Posted in Challenges, monthly goals

December Goals

1) Get to my yearly stretch goal and figure out a goal for the New Year

I’d love to make it to 75 books January 1st. I’d also love for my book goal next year to be 100. Not sure if I can make it, but I think I’m going to aim high.

2) Have 500 views a month.

I surprised myself by getting over 450 views on the blog last month, so I’m shooting for my next goal.

3) Get ready and host my Christmas meme/challenge

It’s the same one I did last year, but I’ve read a lot more this year, plus I’ve grown as a blogger. I’m also going to look around for any good holiday challenges to participate in.

4) Try to get ahead on my posts

Just in case I have to do anything medical for my pain I’d like to just have some stuff in place to fall back on.

Image by Jill Wellington from Pixabay

Posted in monthly goals

November Wrap Up

Blog more!

This part definitely worked out more, I blogged almost every day of November and my numbers were through the roof.

Read more

I haven’t been reading as much this month as I’d liked to. So far I only hit 5 books, I think October was rare in the fact that I got 12 out of it. But I still think with the fact that I’m at 68, I’m going to be able to get 75 before January 1st.

Finish up Challenges and get ready for the ones at the end of the year.

While I’m not finished with my Year of the Asian Reading Challenge, I passed the first level which was the original goal I set for myself. I’m also working on IndiAThon, trying to read as many books by Indigenous authors as I can in November, I think that’s going to go into December. Finally I’m getting ready to set up my Christmas challenges.

Try to start looking at the technical side of blogging.

I think this needs to be my goal in the new year right now my focus seems to be own posting every day.

Image by Егор Камелев from Pixabay

Posted in Weekly Wrap-ups

Weekly Review

This week was a pretty good week. I felt a bit better and have some medical tests coming up so that good at least. Being sick in November slowed down my reading a bit I only finished five books.

Read

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Plus an ARC I can’t talk about/show till closer till its release. As for what I’m currently reading and will hopefully finish before the end of the month.

Reading

Soulswift by [Megan Bannen]

Other than that I’m just working on going after the dragons on Dragon Age, getting ready for my Christmas challenge and Blogmas, and just keeping on posting every day.

Posted in Author Recommendations, Yallfest

Worlds from Words, the Art (and Science?) of Worldbuilding

This was a great panel and one of the more useful ones for me. The panel was moderated by Veronica Roth who is most famous for her Divergent series, Jennifer L Armentrout, who is famous for her Lux Series along with many other paranormal romances. Traci Chee, who is famous for her The Reader series. Somaiya Daud who is famous for her Mirage series. Jordan Ifueko who is famous for her breakout hit Raybearer and Samantha Shannon who is famous for her The Bone Season series.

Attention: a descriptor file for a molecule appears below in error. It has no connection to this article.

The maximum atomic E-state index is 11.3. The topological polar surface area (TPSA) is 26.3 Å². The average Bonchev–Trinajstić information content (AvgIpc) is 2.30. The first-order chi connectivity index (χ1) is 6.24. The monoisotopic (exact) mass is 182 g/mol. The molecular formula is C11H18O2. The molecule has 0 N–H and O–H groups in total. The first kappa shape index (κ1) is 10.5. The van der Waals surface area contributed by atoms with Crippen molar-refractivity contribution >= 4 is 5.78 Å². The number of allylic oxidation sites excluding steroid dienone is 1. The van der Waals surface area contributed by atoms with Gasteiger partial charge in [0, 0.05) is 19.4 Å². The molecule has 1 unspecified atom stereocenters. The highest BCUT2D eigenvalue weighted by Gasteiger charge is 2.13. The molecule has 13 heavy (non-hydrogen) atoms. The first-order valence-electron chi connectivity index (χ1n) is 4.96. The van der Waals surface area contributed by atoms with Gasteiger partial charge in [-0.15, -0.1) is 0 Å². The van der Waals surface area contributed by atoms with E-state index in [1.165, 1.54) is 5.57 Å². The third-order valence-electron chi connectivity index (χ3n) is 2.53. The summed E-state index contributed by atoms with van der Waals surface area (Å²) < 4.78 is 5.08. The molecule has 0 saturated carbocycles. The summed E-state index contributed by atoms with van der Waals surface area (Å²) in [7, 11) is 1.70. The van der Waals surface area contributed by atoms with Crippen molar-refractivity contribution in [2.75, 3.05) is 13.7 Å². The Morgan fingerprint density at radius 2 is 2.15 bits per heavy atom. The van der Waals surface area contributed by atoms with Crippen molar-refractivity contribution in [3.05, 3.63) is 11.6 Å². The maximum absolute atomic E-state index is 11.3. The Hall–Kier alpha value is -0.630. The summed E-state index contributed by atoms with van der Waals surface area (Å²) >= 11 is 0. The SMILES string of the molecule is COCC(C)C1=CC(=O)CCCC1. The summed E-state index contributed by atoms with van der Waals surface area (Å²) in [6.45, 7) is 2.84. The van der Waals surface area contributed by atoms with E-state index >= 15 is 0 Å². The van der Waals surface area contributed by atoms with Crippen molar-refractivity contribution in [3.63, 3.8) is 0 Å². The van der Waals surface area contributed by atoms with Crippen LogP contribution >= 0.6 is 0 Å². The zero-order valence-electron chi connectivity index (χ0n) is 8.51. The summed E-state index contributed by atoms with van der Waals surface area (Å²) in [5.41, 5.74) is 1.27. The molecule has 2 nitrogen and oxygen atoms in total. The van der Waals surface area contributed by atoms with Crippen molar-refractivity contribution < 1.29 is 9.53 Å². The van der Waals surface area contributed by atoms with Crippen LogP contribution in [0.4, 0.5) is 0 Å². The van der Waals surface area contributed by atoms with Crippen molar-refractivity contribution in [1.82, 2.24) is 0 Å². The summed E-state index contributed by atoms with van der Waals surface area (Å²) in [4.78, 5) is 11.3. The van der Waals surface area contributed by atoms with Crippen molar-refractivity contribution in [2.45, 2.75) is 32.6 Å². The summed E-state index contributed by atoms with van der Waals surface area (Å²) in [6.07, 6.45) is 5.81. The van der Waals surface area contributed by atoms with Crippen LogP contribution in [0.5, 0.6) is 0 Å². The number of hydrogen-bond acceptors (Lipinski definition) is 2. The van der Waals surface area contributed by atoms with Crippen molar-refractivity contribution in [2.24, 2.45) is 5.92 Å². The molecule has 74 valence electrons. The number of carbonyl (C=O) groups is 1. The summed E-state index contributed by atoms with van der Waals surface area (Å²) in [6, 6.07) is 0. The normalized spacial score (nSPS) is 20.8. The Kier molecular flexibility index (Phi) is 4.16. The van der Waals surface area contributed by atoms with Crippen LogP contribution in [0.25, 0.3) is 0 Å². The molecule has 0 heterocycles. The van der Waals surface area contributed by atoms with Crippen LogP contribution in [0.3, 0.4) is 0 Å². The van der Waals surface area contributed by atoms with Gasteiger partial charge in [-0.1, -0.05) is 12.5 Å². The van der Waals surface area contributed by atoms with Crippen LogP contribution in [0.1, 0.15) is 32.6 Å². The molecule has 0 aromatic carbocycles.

When asked how much research they do Traci Chee noted she did the least work possible for her fantasy books such as the Reader. But that she was more detailed and exact with her books like We are Not Free, because she was dealing with real people’s lives and experiences.

Jordan Ifueko said she started with myths and lore because that informs who a culture is. She notes that she starts with mythology she finds it easier to find out how characters would react once you know what they believe.

Somaiya Daud, says she likes to get into the weeds of history on Scrivener, she says she likes to save her worldbuilding knowing she isn’t going to use it in the story. She pointed out she had a two thousand year time line where only two events appear in the story and that she’s big on historiography. She said she had an inner Toliken in her head.

Jordan Ifueko talked about how Raybearer was coded as real world cultures, but where the power struggles didn’t come from issues of European colonization like they did in the ‘real’ world.

Somaiya Doud also talked about how she based a lot of her stuff is how folktales are told in Morocco. vs how North African women actually are. She talked about having familiar cultural markers then making up stuff around it so people from that culture see the familiar marker in story. Doud also talked about adding information the same way Dragon Age does via like a codex system.

The whole panel agreed that the one religion fantasy trope was unbelievable. Because the one thing people fight about in the real world more than anything is religion. So it would totally happen in a fantasy world.

Image by ejaugsburg from Pixabay

Posted in Author Recommendations, Yallfest

Dark Stories Shine Bright

This panel was great moderated by Marie Lu most famous for her LEGEND series with Kalynn Bayron, who is famous for her book Cinderella is Dead. Z Brewer who is famous for their newest book Into the Real, Jay Kristoff who is know for many projects such as the The Illuminae Files he worked on with Amie Kaufman, finally Adam Sass we had famous for Surrender Your Sons.

Marie Lu asked about what they were currently working on,

Z Brewer is apparently doing some video game type stuff at the moment which sounded super interesting.